Attacking the Service Mesh Infrastructure

A service mesh platform, like any other element of contemporary cloud-based infrastructure, is code, and it is as vulnerable to attack as any other kind of code. For an intruder, the most tempting attack surfaces might be the rules governing discovery and routing—if a request can be re-routed to an outside location, the entire system may be compromised.

Attacks at other points may be possible. Ingress, egress, proxying and even features such as load balancing might turn out to present previously undetected points of entry. The bottom line is that the more control an element of infrastructure has over the application and the system as a whole, the more tempting it is as a target of attack, and the more closely it must be watched.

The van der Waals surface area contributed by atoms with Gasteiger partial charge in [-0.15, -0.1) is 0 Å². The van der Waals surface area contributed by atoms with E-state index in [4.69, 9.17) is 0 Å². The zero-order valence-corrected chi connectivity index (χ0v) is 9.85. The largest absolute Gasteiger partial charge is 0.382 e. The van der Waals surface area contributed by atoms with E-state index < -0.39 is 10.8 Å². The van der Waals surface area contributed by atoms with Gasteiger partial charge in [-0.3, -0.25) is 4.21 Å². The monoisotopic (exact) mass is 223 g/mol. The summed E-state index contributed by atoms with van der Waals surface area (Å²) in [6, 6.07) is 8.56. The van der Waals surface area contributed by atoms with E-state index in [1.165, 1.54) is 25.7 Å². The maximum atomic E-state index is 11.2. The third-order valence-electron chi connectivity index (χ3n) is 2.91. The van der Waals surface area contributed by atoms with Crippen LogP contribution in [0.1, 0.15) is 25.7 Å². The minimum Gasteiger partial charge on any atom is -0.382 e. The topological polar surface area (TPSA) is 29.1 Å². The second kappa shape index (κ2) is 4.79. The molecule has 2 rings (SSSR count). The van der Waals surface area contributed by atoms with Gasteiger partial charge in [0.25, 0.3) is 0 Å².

Defending Against Attack

What’s the best strategy for dealing with security in relation to service meshes? The good news is that if you are using Twistlock or a similar first-rate modern security service, you are already following the best strategy.

Strong perimeter defenses such as whitelists work with the defenses provided by the service mesh itself, further hardening your application against intrusion. Internal anomaly detection provides an even stronger defense; any out-of-the-ordinary behavior within the program can trigger an automatic response. Network security monitoring can detect and neutralize attacks on the service mesh infrastructure itself.

In a world of cloud-based, containerized applications, service meshes are indispensable tools for enterprise computing. Used in combination with a full-featured, enterprise-level security service like Twistlock, they do not need to, and will not, compromise your organization’s data security.

Twistlock sponsored this post.

Feature image via Pixabay.